When we gather each week at Chapel Hill for worship, we come together for teaching, learning, singing, socializing, supporting, nurturing, leading, following and perhaps, most importantly, praying.

We pray for one another and ourselves, for our leaders, for our community, state and nation, for the world.  We give thanks and we intercede for others.  We praise God for God’s mercy and grace and we ask God’s blessing on the people and the concerns we care about the most.

The goal of a “House of Prayer” is simple; we want to offer space for all to meet God and connect with God through individual prayer and worship.  For many of us, quiet space is a rarity, and our House of Prayer offers time and space to sit with God, to pray, meditate, read scripture, and seek God’s will for our individual lives and our life as a community of faith.

We invite you to be part of the House of Prayer on    Friday, January 20, from noon to 8 p.m.   God is always speaking to us.  Sometimes we just need a quiet time and space to be able to hear what God is saying.  Stop by Chapel Hill and find your quiet time with God.


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Into the World

Thursday, January 19 – Walking, Driving, Watching Prayer

 The earth is the Lord’s, and everything in it.
The world and all its people belong to him.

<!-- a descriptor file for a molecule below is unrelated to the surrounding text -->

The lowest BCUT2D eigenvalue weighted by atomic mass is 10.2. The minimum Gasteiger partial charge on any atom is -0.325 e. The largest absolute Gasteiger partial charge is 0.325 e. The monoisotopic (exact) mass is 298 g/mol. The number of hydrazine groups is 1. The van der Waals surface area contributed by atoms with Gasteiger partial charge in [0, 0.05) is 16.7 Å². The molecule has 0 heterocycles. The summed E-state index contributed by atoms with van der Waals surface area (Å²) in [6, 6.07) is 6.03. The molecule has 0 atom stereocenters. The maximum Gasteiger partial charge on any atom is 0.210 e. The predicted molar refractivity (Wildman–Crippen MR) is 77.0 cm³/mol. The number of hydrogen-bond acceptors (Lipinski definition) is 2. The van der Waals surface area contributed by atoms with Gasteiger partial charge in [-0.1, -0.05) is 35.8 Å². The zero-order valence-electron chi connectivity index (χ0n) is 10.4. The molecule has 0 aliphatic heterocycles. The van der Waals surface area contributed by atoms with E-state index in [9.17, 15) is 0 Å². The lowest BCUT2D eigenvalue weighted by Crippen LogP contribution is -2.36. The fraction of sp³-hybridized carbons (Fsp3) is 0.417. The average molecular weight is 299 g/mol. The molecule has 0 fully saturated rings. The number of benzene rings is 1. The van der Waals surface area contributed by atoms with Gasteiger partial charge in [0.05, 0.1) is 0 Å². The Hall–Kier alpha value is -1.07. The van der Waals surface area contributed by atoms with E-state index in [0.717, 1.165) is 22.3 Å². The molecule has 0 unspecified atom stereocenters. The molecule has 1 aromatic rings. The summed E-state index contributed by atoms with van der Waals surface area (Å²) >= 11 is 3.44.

For he laid the earth’s foundation on the seas
and built it on the ocean depths.  Psalm 24: 1- 2 (NLT)

 Certainly a part of having our listening ears tuned to God’s voice, is fully recognizing that God is looking not just at us and at our church, but at a world full of need, hurt and possibility.

Today, we are very purposefully paying attention to that world – to our neighbors and neighborhood, to the Battle Creek community, the state of Michigan, the United States of America, the world beyond and the planet itself.  Haiti, Guatemala, Zambia, China… where is God needing the ministry we can offer?

  • Take a walk (or a drive) around your neighborhood today. Think about the people who live there and what their needs may be.
  • Walk through Meijer, WalMart, Lakeview Square Mall and notice and listen to the people around you.
  • As you read the paper, watch the news or follow your news feed today, what situations break your heart or call you to action?
  • Consider our amazing planet Earth – it’s complex eco-system, a demands of an ever-increasing population, the food chain and all creatures, great and small. Where can we make a difference?

At the end of the day, reflect on those experiences in the world today.  Offer your prayers to God.  Spend some minutes in quiet and stillness, listening for God’s call and words to you.  Write them down.  Ponder them in your heart.